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As a taxpayer, you have the right to confidentiality

Posted on July 23, 2018

At Teipen Selanders Poynter & Ayres, we are occasionally asked to assist our business or personal clients with an IRS request for more information.

Our clients often find the experience less stressful than they expected. Sometimes that’s because we act as a buffer, and readily ascertain what is needed and in what form it should be presented. Because we have worked with the IRS for many years, we know how to get quick responses to questions to help sort out details.

TPSA clients are frequently pleased to find out what types of information and paperwork does not have to be shared with the IRS. Taxpayers absolutely have the right to confidentiality. It’s one of the ten rights outlined in the IRS Taxpayer Bill of Rights, which we and the IRS take very seriously.

According to the IRS:

“Taxpayers can expect that any information they provide to the IRS will not be disclosed to outside parties, unless authorized by the taxpayer or by law. Taxpayers have the right to expect appropriate action will be taken against employees, return preparers and others who wrongfully use or disclose taxpayer return information.”

And that is just how it should be. Here are some more specifics that taxpayers can expect when it comes to the right to confidentiality in dealing with the IRS:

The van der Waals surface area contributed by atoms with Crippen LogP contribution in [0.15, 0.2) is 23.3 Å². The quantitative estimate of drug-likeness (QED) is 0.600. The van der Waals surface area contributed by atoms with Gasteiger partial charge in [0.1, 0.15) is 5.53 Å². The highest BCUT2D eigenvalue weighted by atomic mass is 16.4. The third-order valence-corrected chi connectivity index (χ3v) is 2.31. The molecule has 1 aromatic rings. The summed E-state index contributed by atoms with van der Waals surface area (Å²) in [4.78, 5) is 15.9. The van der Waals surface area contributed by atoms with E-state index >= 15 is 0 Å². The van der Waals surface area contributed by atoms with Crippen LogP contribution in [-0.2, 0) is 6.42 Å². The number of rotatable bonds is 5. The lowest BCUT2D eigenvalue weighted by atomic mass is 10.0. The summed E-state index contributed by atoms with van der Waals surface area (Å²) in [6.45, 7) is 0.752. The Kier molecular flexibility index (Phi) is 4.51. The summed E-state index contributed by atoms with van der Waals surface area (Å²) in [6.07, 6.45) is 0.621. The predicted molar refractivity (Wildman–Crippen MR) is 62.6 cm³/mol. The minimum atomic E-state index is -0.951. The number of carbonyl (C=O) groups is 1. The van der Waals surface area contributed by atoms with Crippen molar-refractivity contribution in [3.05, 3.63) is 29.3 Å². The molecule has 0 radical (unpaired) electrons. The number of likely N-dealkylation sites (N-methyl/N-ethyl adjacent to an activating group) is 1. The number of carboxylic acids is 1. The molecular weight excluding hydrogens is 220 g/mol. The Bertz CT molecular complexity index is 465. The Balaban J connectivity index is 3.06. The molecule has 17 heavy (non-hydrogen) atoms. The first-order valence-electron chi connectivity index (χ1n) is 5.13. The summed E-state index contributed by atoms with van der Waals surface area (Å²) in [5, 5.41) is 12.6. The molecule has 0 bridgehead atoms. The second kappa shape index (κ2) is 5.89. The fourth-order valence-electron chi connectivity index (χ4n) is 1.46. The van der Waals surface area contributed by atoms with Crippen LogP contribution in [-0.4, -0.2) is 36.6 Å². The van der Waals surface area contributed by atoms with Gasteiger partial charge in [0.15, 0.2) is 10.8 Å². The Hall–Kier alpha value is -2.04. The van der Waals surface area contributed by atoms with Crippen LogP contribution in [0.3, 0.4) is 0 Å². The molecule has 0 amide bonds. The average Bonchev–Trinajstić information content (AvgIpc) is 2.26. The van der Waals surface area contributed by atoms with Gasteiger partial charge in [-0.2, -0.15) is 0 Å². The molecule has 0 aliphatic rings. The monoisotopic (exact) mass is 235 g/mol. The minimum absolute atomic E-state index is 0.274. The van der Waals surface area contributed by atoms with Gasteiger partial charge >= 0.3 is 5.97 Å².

• The IRS may not disclose a taxpayer’s tax information to third parties (such as a mortgage holder, bank or university loan company), unless those taxpayers give the agency permission.
  • The IRS may not contact third parties, such as a taxpayer’s employer, neighbor, or bank, to get information about a taxpayer unless it provides the taxpayer with reasonable notice before making the contact.
  • When dealing with a federally authorized tax practitioner (such as Teipen Selanders Poynter & Ayres), taxpayers can expect the same confidentiality protection that they would have with an attorney.
  • A tax preparer (federally authorized or not) may not disclose or use someone’s tax information for any reason other than for tax return preparation. A preparer who does this will be subject to criminal fines and prison.

If you are contacted by the IRS for any reason, let the experienced CPA team at TSPA know. In most cases, the process is less complicated and stressful than you think. We can help you get through the process with assurance, confidence, confidentiality, and lower your anxiety level. Let’s talk.